There’s been a lot of hype around virtual reality. That’s where you strap on hot, heavy, expensive goggles and look around you in any direction to see a simulated world. It’s great for games, but super isolating.
For my money, augmented reality (AR) is the bigger deal. That’s where you can still see the real world, but the computer superimposes graphics on it. As you look around, the sizes, angles, and distances of the simulated objects smoothly change in real time as though they really exist. (Pokémon Go is an AR app. So is Snapchat when it adds goofy glasses and antennae to your live image.)
Earlier this year, Apple gave AR a huge boost with its release of ARKit, a set of tools for software companies that make it easier to develop AR apps. Using these tools, it took Ikea just 10 weeks to come up with Ikea Place, an app that lets you try out Ikea furniture in your actual home and inspect it from different angles. “Apple has solved things from both a software point of view and a hardware point of view, so they have the full spectrum,” says Michael Valdsgaard, Ikea’s director of digital transformation. “Nobody else has that.”
Last month, Apple released iOS 11, required to use all of the new AR apps— and, in effect, made the iPhone the most common AR platform on Earth.
Now the apps themselves are reaching the app store. Plenty of them are games, of course, and that’s great—but I wanted to see if these apps can actually be useful. Software companies have had only 12 weeks to write these apps, so they’re mostly fairly simple. I thought I’d sample the first wave and give you a report.
Ikea Place (free)
Ikea Place presents you with a catalog of living-room furniture. “We know that people often struggle. They don’t know if they’re picking the right color, the right style,” says Valdsgaard. “It’s an investment, so most people postpone the purchasing decision because they’re not 100 percent confident. We’ve focused on the living-room setting, which is where we think people need the most help, as the earliest.”
You tap the piece of furniture you want, choose a color for it, and then tap the iPhone or iPad screen to plop it down on the floor. At that point, you can drag to move it around, or twist with two fingers to rotate it.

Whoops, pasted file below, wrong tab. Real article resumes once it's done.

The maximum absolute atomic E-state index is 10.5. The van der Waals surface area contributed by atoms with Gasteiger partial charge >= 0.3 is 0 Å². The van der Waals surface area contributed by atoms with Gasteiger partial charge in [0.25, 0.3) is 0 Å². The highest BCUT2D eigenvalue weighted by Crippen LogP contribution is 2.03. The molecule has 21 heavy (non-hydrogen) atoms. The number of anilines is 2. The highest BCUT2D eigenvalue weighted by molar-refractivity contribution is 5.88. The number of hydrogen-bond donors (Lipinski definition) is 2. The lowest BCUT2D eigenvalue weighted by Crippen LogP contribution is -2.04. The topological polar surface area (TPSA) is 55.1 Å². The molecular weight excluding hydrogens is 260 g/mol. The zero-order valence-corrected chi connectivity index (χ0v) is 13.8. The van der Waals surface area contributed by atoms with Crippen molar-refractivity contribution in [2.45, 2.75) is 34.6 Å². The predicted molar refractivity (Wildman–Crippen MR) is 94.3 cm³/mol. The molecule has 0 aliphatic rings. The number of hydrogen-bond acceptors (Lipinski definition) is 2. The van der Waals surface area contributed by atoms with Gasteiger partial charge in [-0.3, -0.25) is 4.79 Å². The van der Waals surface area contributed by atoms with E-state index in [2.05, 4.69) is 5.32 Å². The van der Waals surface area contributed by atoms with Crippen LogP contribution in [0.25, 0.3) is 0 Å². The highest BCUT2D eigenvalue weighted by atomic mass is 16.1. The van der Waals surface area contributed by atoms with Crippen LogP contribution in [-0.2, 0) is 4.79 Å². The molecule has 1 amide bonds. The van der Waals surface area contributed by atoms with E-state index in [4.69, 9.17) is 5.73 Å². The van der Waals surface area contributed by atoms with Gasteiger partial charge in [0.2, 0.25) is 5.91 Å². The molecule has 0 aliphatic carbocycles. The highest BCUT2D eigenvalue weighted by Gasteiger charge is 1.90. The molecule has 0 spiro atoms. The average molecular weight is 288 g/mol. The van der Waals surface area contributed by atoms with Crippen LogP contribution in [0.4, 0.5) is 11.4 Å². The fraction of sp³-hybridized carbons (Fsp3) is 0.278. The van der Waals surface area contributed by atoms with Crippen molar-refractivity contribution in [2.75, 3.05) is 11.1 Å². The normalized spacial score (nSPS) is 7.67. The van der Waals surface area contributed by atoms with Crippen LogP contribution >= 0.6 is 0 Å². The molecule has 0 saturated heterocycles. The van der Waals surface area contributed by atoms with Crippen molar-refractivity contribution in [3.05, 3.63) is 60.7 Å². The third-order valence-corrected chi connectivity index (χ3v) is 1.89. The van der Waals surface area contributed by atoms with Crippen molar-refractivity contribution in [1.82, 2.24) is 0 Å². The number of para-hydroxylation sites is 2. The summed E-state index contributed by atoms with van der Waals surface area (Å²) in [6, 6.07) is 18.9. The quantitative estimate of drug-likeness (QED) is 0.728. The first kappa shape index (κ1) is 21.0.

The realism isn’t perfect. Some of the furniture clearly looks computer generated, without enough detail to sell fabric and leather as real. (Wood and metal surfaces are more believable.) But the size, angle, and walk-around smoothness of the app are extremely authentic. Ikea Place is somewhere between “fascinating experiment” and “useful tool.”
Similar apps include Houzz Interior Designs and Overstock Shopping.
Porsche AR – Imagine (free)
As a sales tool, this app is pure genius: It lets you see exactly what a red $90,000 Porsche Boxster convertible would look like in your driveway. Or garage. Or bedroom, for that matter.
The app prompts you to move the phone around a little bit to get its bearings and then offers you a choice of three Porsche models. You tap to drop it where you want it.
At that point, there it is before you: A cherry-red, shiny, spotless, unbelievably detailed car, full size. You can walk around it, lean over to look inside it, even stick your hand or foot underneath the body; every aspect of these interactions looks believable.
Everything, that is, but the four big + buttons (below). They open a side panel with which you can change the car model, body color, interior color or hubcap style. I wished there were a mode that hides both the + buttons and the side panel for an uninterrupted full-screen view of the car—but alas.
My guess is that more people buy Ikea furniture than Porsches, and that’s not going to change with the release of this app. But this app is a fantastic AR demo that never fails to blow people’s minds.